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Propagation front of biological populations with kinetic equations

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Let us suppose that we are a team of biologists studying a population of bacteria. If we watch the population through a microscope, we will have many information on the dynamics of the population (how they move, how they interact with each other) but if we want to study the front of propagation (how the population invades its environment), it is more cleaver to watch the Petri dish with the naked eye for a long time.

From a mathematical point of view, the observations though the microscope are modeled by a kinetic partial differential equation (PDE) with a parameter epsilon (the higher epsilon, the more we zoom in). To recover the naked eye observations on a large time-scale, we pass to the limit as epsilon goes to zero. The resulting equation is a useful tool to study the propagation front of the bacterial population. Doing this, we adopt the so-called geometric optics approach for front propagation.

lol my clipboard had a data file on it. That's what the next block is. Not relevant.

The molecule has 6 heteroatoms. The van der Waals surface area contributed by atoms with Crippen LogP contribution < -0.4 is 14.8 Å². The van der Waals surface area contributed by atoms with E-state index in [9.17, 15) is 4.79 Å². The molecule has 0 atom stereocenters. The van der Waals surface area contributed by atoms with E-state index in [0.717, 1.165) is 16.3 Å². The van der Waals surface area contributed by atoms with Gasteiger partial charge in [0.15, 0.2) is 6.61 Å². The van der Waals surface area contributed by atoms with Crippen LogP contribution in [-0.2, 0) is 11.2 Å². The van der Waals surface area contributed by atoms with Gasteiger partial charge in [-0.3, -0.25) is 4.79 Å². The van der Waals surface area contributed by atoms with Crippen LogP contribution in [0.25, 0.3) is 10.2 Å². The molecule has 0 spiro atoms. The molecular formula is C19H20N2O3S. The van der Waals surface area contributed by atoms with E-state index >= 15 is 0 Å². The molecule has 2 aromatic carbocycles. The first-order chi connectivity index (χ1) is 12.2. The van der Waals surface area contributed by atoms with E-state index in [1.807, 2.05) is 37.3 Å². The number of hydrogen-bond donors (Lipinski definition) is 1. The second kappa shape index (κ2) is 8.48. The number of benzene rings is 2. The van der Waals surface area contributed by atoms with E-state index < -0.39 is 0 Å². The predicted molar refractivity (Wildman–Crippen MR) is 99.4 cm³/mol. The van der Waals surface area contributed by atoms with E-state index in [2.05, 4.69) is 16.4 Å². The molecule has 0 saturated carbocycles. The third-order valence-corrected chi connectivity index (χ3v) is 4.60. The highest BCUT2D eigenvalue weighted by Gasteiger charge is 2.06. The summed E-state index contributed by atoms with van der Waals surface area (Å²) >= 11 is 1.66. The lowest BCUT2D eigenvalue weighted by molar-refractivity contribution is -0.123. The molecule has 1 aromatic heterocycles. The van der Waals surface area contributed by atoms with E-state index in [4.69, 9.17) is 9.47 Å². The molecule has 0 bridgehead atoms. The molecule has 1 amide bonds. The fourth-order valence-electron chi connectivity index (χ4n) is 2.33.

In this presentation, we will show how it works on a very simple example. For this, we will need to make a short introduction to viscosity solutions of Hamilton-Jacobi equation, which are solutions of a PDE in a weak sense

This talk is part of the Cambridge Analysts' Knowledge Exchange series.

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